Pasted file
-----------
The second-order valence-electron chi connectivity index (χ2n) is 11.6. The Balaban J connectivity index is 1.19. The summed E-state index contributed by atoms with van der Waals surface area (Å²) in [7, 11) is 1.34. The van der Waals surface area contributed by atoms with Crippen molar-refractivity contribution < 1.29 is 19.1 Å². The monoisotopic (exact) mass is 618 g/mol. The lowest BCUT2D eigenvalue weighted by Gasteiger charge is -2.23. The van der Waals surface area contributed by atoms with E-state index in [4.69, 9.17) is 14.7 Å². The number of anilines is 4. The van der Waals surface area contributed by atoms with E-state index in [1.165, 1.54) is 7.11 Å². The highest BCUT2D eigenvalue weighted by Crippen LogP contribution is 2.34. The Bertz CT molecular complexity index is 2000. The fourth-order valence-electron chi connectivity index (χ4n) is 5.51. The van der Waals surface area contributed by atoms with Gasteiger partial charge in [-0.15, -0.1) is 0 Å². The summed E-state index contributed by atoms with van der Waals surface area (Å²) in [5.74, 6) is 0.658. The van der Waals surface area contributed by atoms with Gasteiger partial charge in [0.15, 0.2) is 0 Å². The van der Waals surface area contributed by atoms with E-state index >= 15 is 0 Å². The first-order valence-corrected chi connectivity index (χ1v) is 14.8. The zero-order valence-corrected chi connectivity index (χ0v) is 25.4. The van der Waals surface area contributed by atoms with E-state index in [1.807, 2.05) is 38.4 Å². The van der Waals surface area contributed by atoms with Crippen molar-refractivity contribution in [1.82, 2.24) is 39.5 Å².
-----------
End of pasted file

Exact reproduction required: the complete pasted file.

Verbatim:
The second-order valence-electron chi connectivity index (χ2n) is 11.6. The Balaban J connectivity index is 1.19. The summed E-state index contributed by atoms with van der Waals surface area (Å²) in [7, 11) is 1.34. The van der Waals surface area contributed by atoms with Crippen molar-refractivity contribution < 1.29 is 19.1 Å². The monoisotopic (exact) mass is 618 g/mol. The lowest BCUT2D eigenvalue weighted by Gasteiger charge is -2.23. The van der Waals surface area contributed by atoms with E-state index in [4.69, 9.17) is 14.7 Å². The number of anilines is 4. The van der Waals surface area contributed by atoms with E-state index in [1.165, 1.54) is 7.11 Å². The highest BCUT2D eigenvalue weighted by Crippen LogP contribution is 2.34. The Bertz CT molecular complexity index is 2000. The fourth-order valence-electron chi connectivity index (χ4n) is 5.51. The van der Waals surface area contributed by atoms with Gasteiger partial charge in [-0.15, -0.1) is 0 Å². The summed E-state index contributed by atoms with van der Waals surface area (Å²) in [5.74, 6) is 0.658. The van der Waals surface area contributed by atoms with Gasteiger partial charge in [0.15, 0.2) is 0 Å². The van der Waals surface area contributed by atoms with E-state index >= 15 is 0 Å². The first-order valence-corrected chi connectivity index (χ1v) is 14.8. The zero-order valence-corrected chi connectivity index (χ0v) is 25.4. The van der Waals surface area contributed by atoms with E-state index in [1.807, 2.05) is 38.4 Å². The van der Waals surface area contributed by atoms with Crippen molar-refractivity contribution in [1.82, 2.24) is 39.5 Å².